Colin Jowell (main photo) is a director in KPMG’s customer brand and marketing advisory business. In this guest post, says this downturn will be different and how behavioural science holds some valuable clues to understanding why…
When the GFC hit, the average person in the street knew very little about the mechanics of it. And while they cared about the impact it had on them, most would still be hard pressed to explain why and how it happened.
CoVid is therefore fundamentally different. Everyone’s lives and livelihoods are being impacted, and we understand the cause. Daily behaviour has changed overnight. What once was the domain of Hollywood movies is now a stark reality people are unlikely to forget.
While losing a job is tough, it doesn’t compare to a loved one falling ill or worse. The knowledge this can happen again at any time will impact our behaviours for a generation or more. Those with parents or grandparents who lived through World War 2 never questioned irrationally-stocked pantries or hoarded wrapping paper. Kids of this generation show the same level of understanding.
Although we’re hearing “unprecedented” a lot right now, that doesn’t mean our situation is unpredictable. Evidence-based biases from Behavioural Sciences are a useful way to understand how we will be when the isolation phase passes.
Here are five useful clues to help us plan for the future.
CONFIRMATION BIAS: Our tendency to favour new information that aligns with what we already believe to be true.
Organisations may be tempted to put market research on hold as the results will be skewed to current circumstances. But now is a vitally important time to capture what people are consciously thinking. The way we see the world changes as we sit inside fearing an unseeable enemy. This “new normal” will be the baseline for understanding subconscious future choices.
LOSS AVERSION: Our tendency to avoid losses rather than capture gains.
Previous downturns have favoured low-cost offers. But the value equation may be more nuanced this time as people consider longevity and reliability requirements to be more important than price. Loss aversion may also be behind the current social media trends of people considering the value of “buy Australian” not just as a matter of patriotism but of survival.
HERD BEHAVIOUR: individuals in a group acting collectively without centralised direction.
We’ve already seen the ugly side of this with panic-driven fisticuffs over toilet paper. Amid such uncertainty about the future, people will find comfort in crowds. This means that it will be more important than ever to demonstrate that others have already bought what you are selling.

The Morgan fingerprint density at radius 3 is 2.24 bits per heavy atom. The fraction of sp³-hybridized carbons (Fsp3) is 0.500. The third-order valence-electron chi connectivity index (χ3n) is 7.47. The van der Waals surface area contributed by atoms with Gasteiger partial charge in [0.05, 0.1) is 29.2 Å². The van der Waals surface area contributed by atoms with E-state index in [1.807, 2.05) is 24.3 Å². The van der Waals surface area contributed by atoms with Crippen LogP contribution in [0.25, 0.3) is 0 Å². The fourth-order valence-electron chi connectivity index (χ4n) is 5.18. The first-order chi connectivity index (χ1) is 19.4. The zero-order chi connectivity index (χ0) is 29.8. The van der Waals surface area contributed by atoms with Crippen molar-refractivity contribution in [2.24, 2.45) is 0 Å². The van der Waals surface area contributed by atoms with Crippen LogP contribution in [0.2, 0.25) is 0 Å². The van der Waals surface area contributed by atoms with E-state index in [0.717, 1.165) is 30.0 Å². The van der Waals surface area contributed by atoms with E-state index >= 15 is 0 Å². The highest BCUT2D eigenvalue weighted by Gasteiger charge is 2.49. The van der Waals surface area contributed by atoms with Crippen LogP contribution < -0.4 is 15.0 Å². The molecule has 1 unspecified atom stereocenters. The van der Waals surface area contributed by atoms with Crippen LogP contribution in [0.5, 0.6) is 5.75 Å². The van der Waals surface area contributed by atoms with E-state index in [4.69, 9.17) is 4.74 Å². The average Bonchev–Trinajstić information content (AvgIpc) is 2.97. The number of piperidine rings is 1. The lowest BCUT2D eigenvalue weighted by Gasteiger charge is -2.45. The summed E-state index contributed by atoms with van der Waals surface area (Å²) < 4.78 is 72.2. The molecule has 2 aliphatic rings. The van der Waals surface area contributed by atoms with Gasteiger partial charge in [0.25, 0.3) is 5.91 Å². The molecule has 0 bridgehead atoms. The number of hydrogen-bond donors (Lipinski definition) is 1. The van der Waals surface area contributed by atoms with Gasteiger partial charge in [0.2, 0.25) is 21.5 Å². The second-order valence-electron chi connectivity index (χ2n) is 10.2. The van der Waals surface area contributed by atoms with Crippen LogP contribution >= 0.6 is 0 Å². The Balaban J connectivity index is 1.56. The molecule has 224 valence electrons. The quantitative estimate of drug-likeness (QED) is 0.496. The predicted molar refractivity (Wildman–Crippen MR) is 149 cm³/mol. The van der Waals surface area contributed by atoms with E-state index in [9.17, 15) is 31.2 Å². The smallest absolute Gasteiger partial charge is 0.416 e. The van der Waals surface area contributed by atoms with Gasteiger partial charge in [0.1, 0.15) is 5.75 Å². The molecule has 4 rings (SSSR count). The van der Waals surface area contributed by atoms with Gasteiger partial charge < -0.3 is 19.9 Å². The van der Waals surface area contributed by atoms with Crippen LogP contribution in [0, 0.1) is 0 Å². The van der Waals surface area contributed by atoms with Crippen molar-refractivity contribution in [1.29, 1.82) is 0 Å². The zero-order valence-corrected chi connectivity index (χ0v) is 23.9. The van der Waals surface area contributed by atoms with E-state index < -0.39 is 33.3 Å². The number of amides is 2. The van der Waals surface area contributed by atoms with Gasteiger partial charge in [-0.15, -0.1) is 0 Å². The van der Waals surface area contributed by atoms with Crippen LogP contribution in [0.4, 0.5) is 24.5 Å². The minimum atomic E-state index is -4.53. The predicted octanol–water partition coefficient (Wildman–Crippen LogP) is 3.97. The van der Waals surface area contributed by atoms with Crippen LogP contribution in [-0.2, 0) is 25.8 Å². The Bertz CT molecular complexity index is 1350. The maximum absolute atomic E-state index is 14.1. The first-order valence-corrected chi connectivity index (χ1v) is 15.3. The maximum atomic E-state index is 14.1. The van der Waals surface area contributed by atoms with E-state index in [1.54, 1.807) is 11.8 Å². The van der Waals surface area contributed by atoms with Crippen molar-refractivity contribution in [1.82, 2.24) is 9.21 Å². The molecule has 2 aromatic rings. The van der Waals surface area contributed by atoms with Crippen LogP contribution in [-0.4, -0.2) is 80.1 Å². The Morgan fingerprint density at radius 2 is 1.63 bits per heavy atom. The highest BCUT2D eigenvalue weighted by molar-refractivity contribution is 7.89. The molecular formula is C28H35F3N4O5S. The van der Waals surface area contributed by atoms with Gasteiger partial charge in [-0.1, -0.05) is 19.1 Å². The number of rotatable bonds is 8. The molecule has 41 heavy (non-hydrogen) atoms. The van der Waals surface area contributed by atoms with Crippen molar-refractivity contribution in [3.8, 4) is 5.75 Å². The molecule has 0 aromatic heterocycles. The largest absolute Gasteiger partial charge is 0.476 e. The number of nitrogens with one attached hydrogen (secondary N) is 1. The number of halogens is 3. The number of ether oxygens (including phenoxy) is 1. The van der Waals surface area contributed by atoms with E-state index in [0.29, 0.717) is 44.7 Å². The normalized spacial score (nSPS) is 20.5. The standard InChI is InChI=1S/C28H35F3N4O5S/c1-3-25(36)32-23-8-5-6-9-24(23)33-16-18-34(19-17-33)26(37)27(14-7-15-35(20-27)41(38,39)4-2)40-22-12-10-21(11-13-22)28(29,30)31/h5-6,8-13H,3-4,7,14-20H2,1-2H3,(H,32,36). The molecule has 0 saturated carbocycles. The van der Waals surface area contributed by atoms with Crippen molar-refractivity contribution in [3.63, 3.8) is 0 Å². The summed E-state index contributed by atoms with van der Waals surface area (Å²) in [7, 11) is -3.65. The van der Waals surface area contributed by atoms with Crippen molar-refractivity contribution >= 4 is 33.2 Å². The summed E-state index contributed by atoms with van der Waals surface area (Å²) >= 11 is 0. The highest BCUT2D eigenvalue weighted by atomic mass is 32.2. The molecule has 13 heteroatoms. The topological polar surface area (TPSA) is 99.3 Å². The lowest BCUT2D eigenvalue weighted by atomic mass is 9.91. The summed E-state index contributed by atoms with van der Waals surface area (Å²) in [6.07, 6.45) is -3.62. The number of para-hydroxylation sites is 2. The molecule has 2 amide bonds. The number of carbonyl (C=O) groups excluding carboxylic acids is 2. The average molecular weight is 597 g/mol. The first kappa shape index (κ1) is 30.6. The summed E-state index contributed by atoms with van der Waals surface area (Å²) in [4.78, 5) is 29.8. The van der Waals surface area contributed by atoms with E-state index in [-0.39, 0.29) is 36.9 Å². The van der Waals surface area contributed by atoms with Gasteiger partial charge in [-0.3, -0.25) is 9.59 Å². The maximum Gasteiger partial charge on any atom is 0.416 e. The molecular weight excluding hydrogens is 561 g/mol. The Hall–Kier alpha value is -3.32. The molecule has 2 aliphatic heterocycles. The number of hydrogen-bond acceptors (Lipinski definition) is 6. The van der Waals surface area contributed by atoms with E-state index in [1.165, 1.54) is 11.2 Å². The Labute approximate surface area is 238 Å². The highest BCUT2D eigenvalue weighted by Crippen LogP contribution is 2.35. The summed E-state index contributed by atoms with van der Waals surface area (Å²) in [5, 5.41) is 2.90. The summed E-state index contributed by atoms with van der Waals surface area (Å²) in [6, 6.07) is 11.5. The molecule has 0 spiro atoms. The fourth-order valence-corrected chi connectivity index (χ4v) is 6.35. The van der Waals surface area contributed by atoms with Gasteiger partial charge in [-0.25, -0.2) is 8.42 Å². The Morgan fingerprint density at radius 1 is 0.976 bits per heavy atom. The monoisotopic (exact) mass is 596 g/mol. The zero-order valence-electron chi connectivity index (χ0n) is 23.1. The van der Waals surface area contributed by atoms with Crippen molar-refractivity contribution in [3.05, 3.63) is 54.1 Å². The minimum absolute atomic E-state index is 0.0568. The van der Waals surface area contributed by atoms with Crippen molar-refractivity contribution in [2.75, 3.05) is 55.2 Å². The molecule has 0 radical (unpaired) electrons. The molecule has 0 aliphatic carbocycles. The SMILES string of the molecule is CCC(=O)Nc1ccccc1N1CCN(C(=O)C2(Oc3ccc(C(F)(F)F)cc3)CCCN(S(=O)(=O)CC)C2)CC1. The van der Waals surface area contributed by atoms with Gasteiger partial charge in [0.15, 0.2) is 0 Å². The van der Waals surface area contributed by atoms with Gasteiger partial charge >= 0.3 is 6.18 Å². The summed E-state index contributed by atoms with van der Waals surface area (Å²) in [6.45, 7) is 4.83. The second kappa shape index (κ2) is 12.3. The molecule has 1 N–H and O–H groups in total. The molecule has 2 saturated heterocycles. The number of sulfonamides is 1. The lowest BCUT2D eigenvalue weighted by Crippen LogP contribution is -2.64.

AMBIGUITY EFFECT: We have been proven to avoid situations where the outcome is unclear.
Having lived an experience that is so intensely uncertain, it’s reasonable to expect our avoidance of ambiguity will remain in overdrive for some time yet. This will be especially true when it comes to considering our financial future. Speculators will still be there but the average customer will expect far more guarantees and certainty. It’s possible this will make it harder for start-ups and disruptors. But organisations that are aware of this issue can build in necessary clarity and assurance. What was a growing distrust of large established organisations and institutions may begin to decline as we witness those same groups coming to the rescue. By doing the right thing and demonstrating long-term thinking and generosity reputations can be rebuilt.
AFFECTIONAL BONDS: We are happiest when we believe that there are people who will come to our aid in the face of difficulty.
Whereas once we were looking at a future of pure AI-driven efficiency, building trust with a “bot” seems like a more remote prospect now. We will want to know that it’s people making sensible and compassionate decisions in ways that an algorithm cannot be prepared for. Technology won’t go away by any means, but how it’s presented may require a rethink.
These are just a few of the emerging insights from behavioural science. Hundreds of studies and observations can provide an evidence-based platform to take some of the guesswork out of what happens next – and help us better plan for the future.
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